Question: Why does the Lord’s Prayer ask God not to lead us into temptation? Why would God do that? I have also read texts in the Bible about God hardening people’s hearts. Again, why would God do that?
— Gerald Phillips, Omaha, Nebraska
Answer: Part of the problem in understanding biblical texts like these comes down to the philosophical distinction between primary and secondary causality. Primary causality refers to God’s action in creating, sustaining and setting into motion all things. From this perspective, God is the first (or primary) cause of all things; even things contrary to his stated and revealed will.
Thus, if I hit you over the head with a bat, I am actually the secondary cause of this painful experience. God is the primary cause because he has made and sustains all things in the process, such as me, the wood of the bat, and the firm resistance of your skull.
As such, God is the first or underlying cause, without which nothing at all would be happening or existing. God is surely opposed to my action, and even has commandments against it. However, given his establishment of physical laws and respect for human freedom, he seldom intervenes by suspending these.
Biblical texts often more freely associate things with God, because he is the first cause of all things without excluding the human agency that is the secondary cause. But with the rise of the empirical sciences and secularism, we moderns are far less comfortable in speaking to primary causality (God’s world) and focus more on secondary causes (our world).
When the Lord’s Prayer says lead us not into temptation, it is not asserting that God would directly and intentionally lead us into temptation but is alluding to the fact that God is the first cause of all things. We are thus asking that God’s providence will allow fewer opportunities for us to be led into temptation by the world, the flesh and the devil.
Likewise, texts that refer to God hardening hearts employ similar thinking. God hardens hearts only insofar as he is the first cause of all things. But it is usually we who harden our own heart. God only permits the conditions and sustains our existence (primary causality), but it is we as secondary causes who directly will the sins that harden our hearts.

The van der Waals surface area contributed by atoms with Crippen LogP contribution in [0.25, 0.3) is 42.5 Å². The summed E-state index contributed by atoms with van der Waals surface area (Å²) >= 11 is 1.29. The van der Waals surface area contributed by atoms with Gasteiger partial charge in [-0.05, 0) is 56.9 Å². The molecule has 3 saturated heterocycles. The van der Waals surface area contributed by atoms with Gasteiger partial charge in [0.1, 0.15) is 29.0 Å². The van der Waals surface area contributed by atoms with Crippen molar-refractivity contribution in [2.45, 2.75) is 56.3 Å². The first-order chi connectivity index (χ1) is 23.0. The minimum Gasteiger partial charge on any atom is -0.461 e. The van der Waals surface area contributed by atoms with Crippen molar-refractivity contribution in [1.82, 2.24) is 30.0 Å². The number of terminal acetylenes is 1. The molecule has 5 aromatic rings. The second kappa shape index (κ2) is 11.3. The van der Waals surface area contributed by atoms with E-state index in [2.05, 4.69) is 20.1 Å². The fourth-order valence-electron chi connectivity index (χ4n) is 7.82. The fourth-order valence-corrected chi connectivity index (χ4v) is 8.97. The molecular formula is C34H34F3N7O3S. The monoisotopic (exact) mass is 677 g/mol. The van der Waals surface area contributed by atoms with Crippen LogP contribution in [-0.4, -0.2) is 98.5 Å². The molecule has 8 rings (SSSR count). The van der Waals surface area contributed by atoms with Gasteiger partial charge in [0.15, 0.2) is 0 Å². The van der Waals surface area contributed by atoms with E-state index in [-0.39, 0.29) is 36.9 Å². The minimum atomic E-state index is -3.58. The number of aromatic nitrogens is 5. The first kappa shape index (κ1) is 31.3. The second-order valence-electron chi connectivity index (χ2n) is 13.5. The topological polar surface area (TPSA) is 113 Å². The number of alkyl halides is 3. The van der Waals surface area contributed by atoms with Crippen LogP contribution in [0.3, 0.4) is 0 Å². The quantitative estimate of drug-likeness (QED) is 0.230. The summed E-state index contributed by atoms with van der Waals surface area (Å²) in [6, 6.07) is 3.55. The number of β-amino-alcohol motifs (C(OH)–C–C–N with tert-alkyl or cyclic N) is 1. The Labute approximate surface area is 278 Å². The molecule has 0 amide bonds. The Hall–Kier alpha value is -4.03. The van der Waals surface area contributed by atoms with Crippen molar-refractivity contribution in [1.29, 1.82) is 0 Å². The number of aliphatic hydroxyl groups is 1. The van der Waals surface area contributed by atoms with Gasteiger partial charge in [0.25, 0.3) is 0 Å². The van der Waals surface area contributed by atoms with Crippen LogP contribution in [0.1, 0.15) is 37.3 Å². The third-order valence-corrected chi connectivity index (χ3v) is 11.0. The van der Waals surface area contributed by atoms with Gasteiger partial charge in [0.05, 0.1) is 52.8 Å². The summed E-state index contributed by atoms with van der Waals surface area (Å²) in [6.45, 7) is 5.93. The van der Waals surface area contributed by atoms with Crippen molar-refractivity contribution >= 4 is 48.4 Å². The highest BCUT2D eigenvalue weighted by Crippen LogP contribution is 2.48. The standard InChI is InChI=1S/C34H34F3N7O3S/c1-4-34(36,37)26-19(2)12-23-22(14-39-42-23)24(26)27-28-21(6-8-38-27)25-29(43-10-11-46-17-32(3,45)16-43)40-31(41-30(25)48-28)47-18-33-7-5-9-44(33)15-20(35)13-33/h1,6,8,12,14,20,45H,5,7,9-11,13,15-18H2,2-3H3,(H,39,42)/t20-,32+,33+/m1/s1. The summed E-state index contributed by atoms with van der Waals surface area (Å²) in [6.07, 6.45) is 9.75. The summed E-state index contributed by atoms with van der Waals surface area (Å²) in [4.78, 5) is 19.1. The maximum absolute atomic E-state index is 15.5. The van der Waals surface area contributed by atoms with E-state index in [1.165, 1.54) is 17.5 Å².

Question: On the cross, Jesus said, “Father forgive them, they know not what they do.” Does his plea absolve all who took part in the crucifixion?
— Cliff Journey, Fairhope, Alabama
Answer: The Lord is certainly offering forgiveness and absolution. But as with any offer of absolution or forgiveness, we must also receive the gift by accepting it with contrition for our sins. In a certain sense, absolution cannot simply be granted (by way of an imposition or a mere declaration of sorts), because this does not respect human freedom.
If I were to stand before you and say, “I forgive you and absolve you of the terrible things you did to me,” you might react with relief and joy. Alternately, you might react with anger because you think you did nothing wrong. Hence, the offer of absolution is one thing; the reception of it is necessary to complete the act. Jesus is surely offering absolution. Whether they received it is up to them.
Msgr. Charles Pope is the pastor of Holy Comforter-St. Cyprian in Washington, D.C., and writes for the Archdiocese of Washington, D.C., blog at blog.adw.org. Send questions to Pastoral Answers, Our Sunday Visitor, 200 Noll Plaza, Huntington, IN 46750 or to firstname.lastname@example.org. Letters must be signed, but anonymity may be requested.